Citing an example of how credit card debts can snowball out of control, Mohamed Akwal says it takes about seven years and four months to settle a RM10,000 debt if the credit card holder pays the minimum amount every month and does not use the card at all. Interest is expected to balloon to more than RM4,000.


A total of 86,110 consumers have passed through AKPK’s doors since its inception three years ago until April 30, 2009. Of the total, 60,023 came for counselling and 26,087 enrolled for its debt management programme (DMP).


To Mohamed Akwal, consumers must be aware of the terms and conditions, such as late payment charges, interest rate for amount outstanding and minimum payment, before signing up for a credit card.


“My advice is for consumers to read the fine print first. The cost of credit would be higher for credit cards as it is an unsecured debt, which carries an element of risk to banks,” he says.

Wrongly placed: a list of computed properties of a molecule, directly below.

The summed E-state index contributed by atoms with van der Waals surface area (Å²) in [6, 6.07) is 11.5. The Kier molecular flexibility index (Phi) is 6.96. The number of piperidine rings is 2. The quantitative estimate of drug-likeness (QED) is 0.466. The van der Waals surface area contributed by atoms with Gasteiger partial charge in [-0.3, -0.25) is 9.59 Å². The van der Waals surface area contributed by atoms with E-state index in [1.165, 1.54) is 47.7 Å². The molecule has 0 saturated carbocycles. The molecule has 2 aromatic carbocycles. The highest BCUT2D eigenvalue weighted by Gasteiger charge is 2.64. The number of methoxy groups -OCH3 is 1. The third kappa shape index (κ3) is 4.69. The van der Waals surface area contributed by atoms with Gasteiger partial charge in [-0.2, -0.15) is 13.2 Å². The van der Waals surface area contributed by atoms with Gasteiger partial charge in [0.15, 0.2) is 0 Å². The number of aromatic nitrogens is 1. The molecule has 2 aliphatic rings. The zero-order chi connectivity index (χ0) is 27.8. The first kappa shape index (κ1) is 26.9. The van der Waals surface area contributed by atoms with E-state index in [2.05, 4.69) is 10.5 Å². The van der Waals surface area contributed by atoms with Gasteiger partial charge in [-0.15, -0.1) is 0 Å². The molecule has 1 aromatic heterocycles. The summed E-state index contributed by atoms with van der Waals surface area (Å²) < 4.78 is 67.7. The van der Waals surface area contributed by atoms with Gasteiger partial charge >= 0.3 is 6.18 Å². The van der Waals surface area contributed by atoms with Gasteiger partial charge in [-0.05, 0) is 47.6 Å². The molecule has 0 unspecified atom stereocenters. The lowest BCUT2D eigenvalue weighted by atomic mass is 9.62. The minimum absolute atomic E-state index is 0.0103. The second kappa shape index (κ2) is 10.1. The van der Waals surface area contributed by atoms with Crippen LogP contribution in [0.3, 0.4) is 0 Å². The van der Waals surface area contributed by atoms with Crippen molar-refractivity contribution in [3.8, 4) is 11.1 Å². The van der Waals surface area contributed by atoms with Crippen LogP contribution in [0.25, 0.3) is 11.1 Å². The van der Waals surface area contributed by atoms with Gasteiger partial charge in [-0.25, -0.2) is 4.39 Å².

Mohamed Akwal, however, declines to comment on whether the current charges are reasonable or otherwise.


On the success of AKPK’s debt management programme, he says about 99% of the agency’s recommendations are accepted by banks.


Consumers are also happy as AKPK helps them to come up with a fair programme to settle their debts, he adds. 





“This creates a win-win situation for banks and credit card holders. In certain circumstances, banks have even agreed to lower credit card interest rates to between 6% and 9% from a maximum of 18%.


“Some have even waived interest rates for certain cases such as those who have raked up huge bills due to health/medical problems and those with no ability to generate income due to special circumstances,” he says.


Despite the current economic slowdown, Mohamed Akwal expects only a marginal increase in the number of credit card defaulters this year.


“The increase will come mainly from those directly affected by the economic slowdown, for example, those laid off work and with reduced working hours.